All About Your Baby's Hearing
Watch your new baby for signs that he's hearing properly.
Although sounds are muffled by the surrounding amniotic fluid, your baby can hear even in the womb – and she'll probably come to know your voice quite well. This is partly due to the fact that the auditory system is highly developed early on. "Hearing is the most sensitive of all senses at birth," says Kenneth Lyons Jones, M.D., a professor of pediatrics at the University of California, San Diego.
You'll notice from day one that if your newborn hears a loud noise, he'll undoubtedly startle. What he won't be able to do is turn toward a noise; that happens a bit down the road. "A baby will begin to turn his head toward a familiar sound, particularly his mother's voice, within the first month," Jones says. "This is very important and something you should watch for." By 6 to 12 months she should also be able to track sounds coming from behind her or from the other side of the room.
Your infant prefers high-frequency tones like the female voice, probably because she can hear them better. Maybe that's why it's natural for adults to adopt a high-pitched singsong voice (also known as "motherese") when talking to babies. By 4 to 6 months your baby should start to repeat recognizable sounds and babble.
While some developmental milestones are not crucial in terms of when they are mastered, responding to sounds is. That's because it's tied so closely to hearing. "If a child is not walking until 14 months, maybe even a bit later, that's OK," Jones says, "but if he's not hearing, that's really important. Speech is totally dependent on hearing, so this is a critical issue."
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While your newborn may have had a hearing screening test in the hospital, as many states now mandate, it's still important to watch for signs that he's hearing properly. "If at the end of the first month your baby's not turning toward your voice, bring it to your pediatrician's attention right away," Jones says.
Causes of Baby Hearing Loss
Some newborn hearing impairment is genetic. But a baby can be born with hearing loss even if there's no obvious family history. For example, both parents may carry a recessive gene for deafness, causing the child to inherit the trait. Other causes of congenital hearing loss are low birth weight (a baby born weighing under 3.3 pounds) and a mother's infection with certain viruses, such as rubella or cytomegalovirus (CMV) during pregnancy.
After birth, chronic and untreated ear infections can cause damage to a baby's ears, ranging from rupturing of the eardrum to, in rare cases, permanent hearing loss. The temporary hearing loss that often comes with an ear infection, due to fluid blocking the middle ear, can also be problematic if your baby is getting one infection after another. The recurrent hearing impairment can interfere with a baby's language development. After your baby is treated with antibiotics, make sure to schedule a follow-up visit so the doctor can check that your baby's ears are indeed clear.
The Importance of Testing Baby’s Hearing
Hearing impairment is one of the most common birth defects. Every year in the United States, 12,000 children are born with a hearing impairment, and 4,000 of them are deaf. The good news is that with early intervention, these children can achieve normal language development. Many people don't know that there are hearing aids and therapy for infants only weeks old; cochlear implants are possible once a child is 1. A University of Colorado study found that out of a group of 150 children with a hearing loss, children who were identified and fitted with hearing aids by 6 months of age had normal language development at age 3. In contrast, the language skills of kids whose hearing problem wasn't detected until after 6 months of age tested below normal at age 3.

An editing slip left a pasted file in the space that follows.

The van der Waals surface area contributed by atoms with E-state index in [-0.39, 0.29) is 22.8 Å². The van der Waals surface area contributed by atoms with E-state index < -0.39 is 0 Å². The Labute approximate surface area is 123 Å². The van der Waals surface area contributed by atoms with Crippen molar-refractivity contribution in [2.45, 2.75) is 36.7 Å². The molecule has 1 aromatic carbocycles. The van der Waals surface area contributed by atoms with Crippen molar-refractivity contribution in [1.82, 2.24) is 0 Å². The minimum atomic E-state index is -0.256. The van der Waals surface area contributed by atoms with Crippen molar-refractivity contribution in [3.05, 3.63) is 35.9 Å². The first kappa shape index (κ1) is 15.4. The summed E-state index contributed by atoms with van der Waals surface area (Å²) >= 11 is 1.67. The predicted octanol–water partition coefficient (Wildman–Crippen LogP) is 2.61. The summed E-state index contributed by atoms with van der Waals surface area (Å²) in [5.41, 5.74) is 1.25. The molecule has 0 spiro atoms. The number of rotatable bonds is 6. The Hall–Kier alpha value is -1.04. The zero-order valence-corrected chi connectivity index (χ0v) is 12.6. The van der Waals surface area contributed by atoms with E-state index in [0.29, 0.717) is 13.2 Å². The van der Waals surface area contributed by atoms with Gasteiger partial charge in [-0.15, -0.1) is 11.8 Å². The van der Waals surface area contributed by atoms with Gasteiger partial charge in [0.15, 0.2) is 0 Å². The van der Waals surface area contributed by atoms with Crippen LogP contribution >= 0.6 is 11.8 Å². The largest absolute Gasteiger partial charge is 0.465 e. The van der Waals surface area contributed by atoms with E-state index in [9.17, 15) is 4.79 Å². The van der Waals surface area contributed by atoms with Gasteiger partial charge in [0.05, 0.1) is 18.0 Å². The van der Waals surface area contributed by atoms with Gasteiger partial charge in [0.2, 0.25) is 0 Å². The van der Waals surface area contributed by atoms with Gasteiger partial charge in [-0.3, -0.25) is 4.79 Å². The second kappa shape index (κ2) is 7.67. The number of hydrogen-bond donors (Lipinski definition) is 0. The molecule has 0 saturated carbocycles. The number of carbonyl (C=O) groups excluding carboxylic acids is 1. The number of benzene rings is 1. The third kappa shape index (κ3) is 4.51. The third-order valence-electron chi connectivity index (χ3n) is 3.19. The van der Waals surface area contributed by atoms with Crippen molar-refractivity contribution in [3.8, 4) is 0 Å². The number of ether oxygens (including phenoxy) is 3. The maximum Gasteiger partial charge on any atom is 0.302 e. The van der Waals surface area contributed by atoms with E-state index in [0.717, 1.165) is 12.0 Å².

You might assume that your doctor is evaluating your baby's hearing at well-baby visits. But while he's checking for signs of fluid and infection, he's not formally testing your child's hearing. Fortunately, thanks to recent technological advances and a greater awareness of the importance of early detection, hearing-screening programs for newborns are starting up in more and more hospitals across the country, making early diagnosis of any problem almost routine. One study showed that when babies were screened as newborns, hearing loss was identified at about 2 months of age instead of the current average, 2.5 years. The screenings involve two simple, painless tests that can be done while the child is sleeping.
Ask your pediatrician if your child's hearing was screened at birth; if it wasn't, find out about scheduling a test. Early assessment is especially important if any member of your family has a hearing problem or if your baby was premature or very ill as a newborn.
To find out if your state performs newborn hearing-screenings, visit www.hearinghealth.net.
Signs of Hearing Impairment in Babies
Here's an age-by-age guide of signs to watch out for:
- Doesn't startle or cry at loud noises
- Doesn't stop moving or crying in response to your voice
3 to 4 Months
Doesn't turn toward a sound
5 to 6 Months
Doesn't notice you until she sees you
6 to 7 Months
Prefers vibratory sounds (she can feel these)
Doesn't babble or try to repeat sounds
Hasn't yet said simple words such as "Mama," "Dada," or "bye-bye"
Speech is hard to understand (many words and short phrases should be recognizable)
Doesn't repeat words you say
Doesn't respond when called
Hears some sounds but not others